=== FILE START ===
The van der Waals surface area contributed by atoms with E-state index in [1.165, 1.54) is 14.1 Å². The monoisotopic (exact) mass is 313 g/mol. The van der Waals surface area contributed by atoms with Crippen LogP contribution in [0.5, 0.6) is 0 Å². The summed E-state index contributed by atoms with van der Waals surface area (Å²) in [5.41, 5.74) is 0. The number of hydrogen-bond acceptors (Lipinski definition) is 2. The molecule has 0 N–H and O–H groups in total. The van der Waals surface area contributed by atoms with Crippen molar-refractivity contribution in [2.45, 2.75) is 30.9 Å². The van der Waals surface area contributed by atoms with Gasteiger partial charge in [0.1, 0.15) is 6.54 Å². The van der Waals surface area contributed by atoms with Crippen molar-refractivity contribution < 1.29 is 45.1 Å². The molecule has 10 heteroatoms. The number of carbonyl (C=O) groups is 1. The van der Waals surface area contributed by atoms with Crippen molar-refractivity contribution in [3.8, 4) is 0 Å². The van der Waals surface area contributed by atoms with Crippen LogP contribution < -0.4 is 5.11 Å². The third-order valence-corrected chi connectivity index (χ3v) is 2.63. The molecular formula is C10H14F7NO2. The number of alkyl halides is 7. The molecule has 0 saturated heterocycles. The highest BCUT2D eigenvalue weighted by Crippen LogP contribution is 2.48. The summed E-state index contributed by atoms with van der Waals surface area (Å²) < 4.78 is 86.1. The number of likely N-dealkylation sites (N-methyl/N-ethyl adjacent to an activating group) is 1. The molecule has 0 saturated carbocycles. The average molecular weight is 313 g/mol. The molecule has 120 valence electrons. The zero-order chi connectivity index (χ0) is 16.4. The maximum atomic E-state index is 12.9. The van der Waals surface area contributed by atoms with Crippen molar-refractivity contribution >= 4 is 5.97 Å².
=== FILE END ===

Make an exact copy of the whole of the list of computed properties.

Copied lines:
The van der Waals surface area contributed by atoms with E-state index in [1.165, 1.54) is 14.1 Å². The monoisotopic (exact) mass is 313 g/mol. The van der Waals surface area contributed by atoms with Crippen LogP contribution in [0.5, 0.6) is 0 Å². The summed E-state index contributed by atoms with van der Waals surface area (Å²) in [5.41, 5.74) is 0. The number of hydrogen-bond acceptors (Lipinski definition) is 2. The molecule has 0 N–H and O–H groups in total. The van der Waals surface area contributed by atoms with Crippen molar-refractivity contribution in [2.45, 2.75) is 30.9 Å². The van der Waals surface area contributed by atoms with Gasteiger partial charge in [0.1, 0.15) is 6.54 Å². The van der Waals surface area contributed by atoms with Crippen molar-refractivity contribution < 1.29 is 45.1 Å². The molecule has 10 heteroatoms. The number of carbonyl (C=O) groups is 1. The van der Waals surface area contributed by atoms with Crippen molar-refractivity contribution in [3.8, 4) is 0 Å². The van der Waals surface area contributed by atoms with Crippen LogP contribution < -0.4 is 5.11 Å². The third-order valence-corrected chi connectivity index (χ3v) is 2.63. The molecular formula is C10H14F7NO2. The number of alkyl halides is 7. The molecule has 0 saturated heterocycles. The highest BCUT2D eigenvalue weighted by Crippen LogP contribution is 2.48. The summed E-state index contributed by atoms with van der Waals surface area (Å²) < 4.78 is 86.1. The number of likely N-dealkylation sites (N-methyl/N-ethyl adjacent to an activating group) is 1. The molecule has 0 saturated carbocycles. The average molecular weight is 313 g/mol. The molecule has 120 valence electrons. The zero-order chi connectivity index (χ0) is 16.4. The maximum atomic E-state index is 12.9. The van der Waals surface area contributed by atoms with Crippen molar-refractivity contribution >= 4 is 5.97 Å².